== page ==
In closing, the rules to obtain this nice piece of research can simply be stated as:
wise_move =find website,
pick up thesis,
In the first quarter of 2001 two great scientists passed away. Both had seminal contributions to computer chess. We therefore considered it appropriate to honour them by obituaries, for which we would like to thank Ken Thompson, Hans Berliner and Fernand Gobet. – Ed.
San José, USA
Claude Shannon, born April 30, 1916, died February 24, 2001, after a long struggle with Alzheimer's disease. No other person, except possibly Alan Turing, made such deep and fundamental contributions to the computer era. His contributions underlie every aspect of our digital society. He made major advances to the analysis and synthesis of digital circuits and he founded the fields of information theory and coding theory. He was a consummate gadgeteer. He built a maze-solving mouse in 1950, and he built the Ultimate Machine.
Of course, Shannon's greatest contribution was founding the field of computer chess. He wrote a paper with the first workable plan for a computer to play chess. In typical fashion, this paper contained not one, but two algorithms. Over the years, chess programmers have split into two cantankerous camps following each algorithm, brute force and selective search. Today it seems that the two methods have melded into a brute force search to varying depths depending on features found during search.
This is a microcosm of Shannon's life. He went where his interests took him - typically long before anyone else and before there was any practical use. Ultimately his ideas survived. Sometimes his contributions fell short and did not start a new field of science. By his own admission, he spent a lot of time on frivolous things. Above all he had fun.
On a personal level, Shannon was someone that you instinctively liked. He was always ready to talk to anyone about any subject. He was the special guest of the ICCA at the 1980 computer championship in Linz. He made a point of roaming the hall introducing himself to the programmers and learning what he could about the programs. He was just a nice guy. He will be missed.
On Neil Sloane's web page, you will find an excellent biography of Claude Shannon along with collected
Jaap van den Herik
Some researchers of the younger generation are privileged: they have met Claude Elwood Shannon, the founding father of computer chess. In some sense he completed a fine triumvirate over three centuries: Baron Wolfgang von Kempelen (who launched the first ideas on chess-playing automatons in 1769), Charles Babbage (who expressed the idea that the analytical engine could play games, in 1833) and Claude Shannon (who lectured on Programming a Computer for Playing Chess in New York, on March 9, 1949). The lecture was published in Philosophical Magazine (1950) and is still a source of inspiration. It is self containing and has pointed out the computer-chess research directions for the second half of the last century.
After his retirement as a Professor at MIT, Shannon remained interested in scientific progress and was eager to follow the advancements in computer games at the tournament sides. Together with his wife Mary Shannon he attended as Guest of Honour the third World Computer-Chess Championship in Linz 1980, the sixth World Computer-Chess Championship in Alberta 1989, and the First Computer Olympiad in London 1989.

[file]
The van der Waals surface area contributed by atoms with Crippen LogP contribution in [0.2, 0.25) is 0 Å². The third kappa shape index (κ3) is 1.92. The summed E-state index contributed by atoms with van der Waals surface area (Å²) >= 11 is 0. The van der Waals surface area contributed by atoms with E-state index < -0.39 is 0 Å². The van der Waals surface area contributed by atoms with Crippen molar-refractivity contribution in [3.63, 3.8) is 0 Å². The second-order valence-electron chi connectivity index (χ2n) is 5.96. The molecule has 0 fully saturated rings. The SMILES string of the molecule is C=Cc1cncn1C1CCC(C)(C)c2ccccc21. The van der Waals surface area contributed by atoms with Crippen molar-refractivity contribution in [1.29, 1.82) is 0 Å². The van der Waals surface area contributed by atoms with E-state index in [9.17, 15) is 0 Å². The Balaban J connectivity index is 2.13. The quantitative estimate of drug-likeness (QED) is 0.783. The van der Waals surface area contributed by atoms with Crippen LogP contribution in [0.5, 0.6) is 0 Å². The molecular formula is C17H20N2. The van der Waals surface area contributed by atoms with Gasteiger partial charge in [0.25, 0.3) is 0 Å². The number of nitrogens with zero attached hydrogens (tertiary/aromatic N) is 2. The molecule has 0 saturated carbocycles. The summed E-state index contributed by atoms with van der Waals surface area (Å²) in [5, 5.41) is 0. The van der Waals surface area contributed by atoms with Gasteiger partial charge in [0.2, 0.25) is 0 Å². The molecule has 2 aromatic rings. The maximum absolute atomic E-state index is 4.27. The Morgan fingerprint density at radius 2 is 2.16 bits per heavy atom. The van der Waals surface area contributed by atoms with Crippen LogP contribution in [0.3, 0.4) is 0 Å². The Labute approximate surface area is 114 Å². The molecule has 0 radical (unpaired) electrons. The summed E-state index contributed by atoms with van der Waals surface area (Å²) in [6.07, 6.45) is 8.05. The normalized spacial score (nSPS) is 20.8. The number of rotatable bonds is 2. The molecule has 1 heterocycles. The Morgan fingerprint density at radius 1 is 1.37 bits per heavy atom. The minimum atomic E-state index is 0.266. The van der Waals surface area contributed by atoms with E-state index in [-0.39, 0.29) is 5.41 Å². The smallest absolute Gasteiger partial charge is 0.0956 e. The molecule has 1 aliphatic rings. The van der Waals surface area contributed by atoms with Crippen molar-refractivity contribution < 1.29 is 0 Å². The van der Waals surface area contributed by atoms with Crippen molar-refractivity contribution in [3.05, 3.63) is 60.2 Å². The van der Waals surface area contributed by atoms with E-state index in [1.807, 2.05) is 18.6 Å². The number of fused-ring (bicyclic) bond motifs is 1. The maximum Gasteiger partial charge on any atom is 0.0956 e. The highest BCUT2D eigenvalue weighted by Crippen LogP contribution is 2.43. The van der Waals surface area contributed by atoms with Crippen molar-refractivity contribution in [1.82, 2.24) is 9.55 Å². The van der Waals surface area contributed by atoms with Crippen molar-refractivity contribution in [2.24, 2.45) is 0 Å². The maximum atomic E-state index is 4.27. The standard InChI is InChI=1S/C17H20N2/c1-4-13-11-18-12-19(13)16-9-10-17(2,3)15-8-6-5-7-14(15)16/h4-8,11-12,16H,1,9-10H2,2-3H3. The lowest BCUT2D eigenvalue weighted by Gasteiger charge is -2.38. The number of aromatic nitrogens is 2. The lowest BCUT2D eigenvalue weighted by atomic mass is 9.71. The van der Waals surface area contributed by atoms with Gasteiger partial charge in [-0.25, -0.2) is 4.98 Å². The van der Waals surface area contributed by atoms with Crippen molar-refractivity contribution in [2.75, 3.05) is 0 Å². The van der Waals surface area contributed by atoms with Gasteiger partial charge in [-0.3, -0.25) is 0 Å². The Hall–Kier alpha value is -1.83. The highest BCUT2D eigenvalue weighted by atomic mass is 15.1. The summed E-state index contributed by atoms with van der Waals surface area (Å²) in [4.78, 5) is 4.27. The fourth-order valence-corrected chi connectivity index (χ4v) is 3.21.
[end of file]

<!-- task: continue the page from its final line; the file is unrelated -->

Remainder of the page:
For many researchers in Linz 1980 Shannon was founder, head and also front-runner of the computer-chess community, despite Ken Thompson's ingenious BELLE machine. Every day he attended the matches, gave interviews, and exchanged ideas with all persons who recognized him and addressed him. Indeed, he was easily accessible, always friendly and prepared to discuss a variety of topics. There, I learned on his relation with Turing, e.g., their disjoint research on cryptography and secrecy systems. Both worked for Roosevelt and Churchill, but as researchers they were not allowed to cooperate. In the meetings they had, they did not speak on cryptography (even not after the war) and only a little on computer chess. Their main topic was what you could do with a brain and how a brain could be made mechanically.
In 1989, I was honoured that Dr. Shannon was session chair of a conference session in which I had a lecture. In his introduction he stated: "I think man is a machine of a very complex sort." Since Shannon has pointed out many times how to break down complex problems into tractable parts, I then knew for sure that my solved problem (i.e., the conference contribution) was only a small tractable part within his tractable problem parts.
The ICCA Journal is happy that we have given Claude Elwood Shannon due credit during his life by a special Shannon issue, viz. ICCA Journal, Vol. 12, No. 4 (1989), in which we published an interview with his ideas on the impact of computer-chess research, a written tribute titled Thank You, Dr. Shannon, and many photographs, e.g., three with Shannon testing his common equation of juggling. However, even in a Games Journal it is not appropriate to emphasize Shannon's contributions to that field too much, since this man was far greater than our community. A long list of his contributions and publications is available on the web (see Ken Thompson's obituary). Here I would like to single out three landmarks, which clearly distinguish Shannon as one of the giant scientists of the twentiest century.